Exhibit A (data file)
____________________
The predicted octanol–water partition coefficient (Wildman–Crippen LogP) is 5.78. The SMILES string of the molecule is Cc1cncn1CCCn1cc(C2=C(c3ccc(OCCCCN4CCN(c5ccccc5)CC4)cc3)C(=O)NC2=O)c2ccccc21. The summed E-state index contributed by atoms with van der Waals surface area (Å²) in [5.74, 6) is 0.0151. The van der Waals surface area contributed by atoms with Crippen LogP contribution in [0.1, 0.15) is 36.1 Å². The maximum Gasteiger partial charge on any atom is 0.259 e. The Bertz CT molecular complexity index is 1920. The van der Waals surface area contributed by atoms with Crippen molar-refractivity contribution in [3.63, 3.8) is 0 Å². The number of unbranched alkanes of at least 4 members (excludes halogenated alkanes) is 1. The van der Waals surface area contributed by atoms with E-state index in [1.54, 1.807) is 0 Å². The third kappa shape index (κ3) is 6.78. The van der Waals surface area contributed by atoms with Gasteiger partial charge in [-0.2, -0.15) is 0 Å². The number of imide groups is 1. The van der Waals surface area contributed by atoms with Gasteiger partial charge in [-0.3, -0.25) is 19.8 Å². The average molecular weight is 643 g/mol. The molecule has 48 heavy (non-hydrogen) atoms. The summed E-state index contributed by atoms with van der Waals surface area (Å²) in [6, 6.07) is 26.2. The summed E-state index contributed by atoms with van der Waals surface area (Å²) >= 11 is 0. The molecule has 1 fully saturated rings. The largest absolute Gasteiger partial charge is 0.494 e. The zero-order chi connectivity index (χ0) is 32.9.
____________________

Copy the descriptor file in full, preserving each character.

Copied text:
The predicted octanol–water partition coefficient (Wildman–Crippen LogP) is 5.78. The SMILES string of the molecule is Cc1cncn1CCCn1cc(C2=C(c3ccc(OCCCCN4CCN(c5ccccc5)CC4)cc3)C(=O)NC2=O)c2ccccc21. The summed E-state index contributed by atoms with van der Waals surface area (Å²) in [5.74, 6) is 0.0151. The van der Waals surface area contributed by atoms with Crippen LogP contribution in [0.1, 0.15) is 36.1 Å². The maximum Gasteiger partial charge on any atom is 0.259 e. The Bertz CT molecular complexity index is 1920. The van der Waals surface area contributed by atoms with Crippen molar-refractivity contribution in [3.63, 3.8) is 0 Å². The number of unbranched alkanes of at least 4 members (excludes halogenated alkanes) is 1. The van der Waals surface area contributed by atoms with E-state index in [1.54, 1.807) is 0 Å². The third kappa shape index (κ3) is 6.78. The van der Waals surface area contributed by atoms with Gasteiger partial charge in [-0.2, -0.15) is 0 Å². The number of imide groups is 1. The van der Waals surface area contributed by atoms with Gasteiger partial charge in [-0.3, -0.25) is 19.8 Å². The average molecular weight is 643 g/mol. The molecule has 48 heavy (non-hydrogen) atoms. The summed E-state index contributed by atoms with van der Waals surface area (Å²) in [6, 6.07) is 26.2. The summed E-state index contributed by atoms with van der Waals surface area (Å²) >= 11 is 0. The molecule has 1 fully saturated rings. The largest absolute Gasteiger partial charge is 0.494 e. The zero-order chi connectivity index (χ0) is 32.9.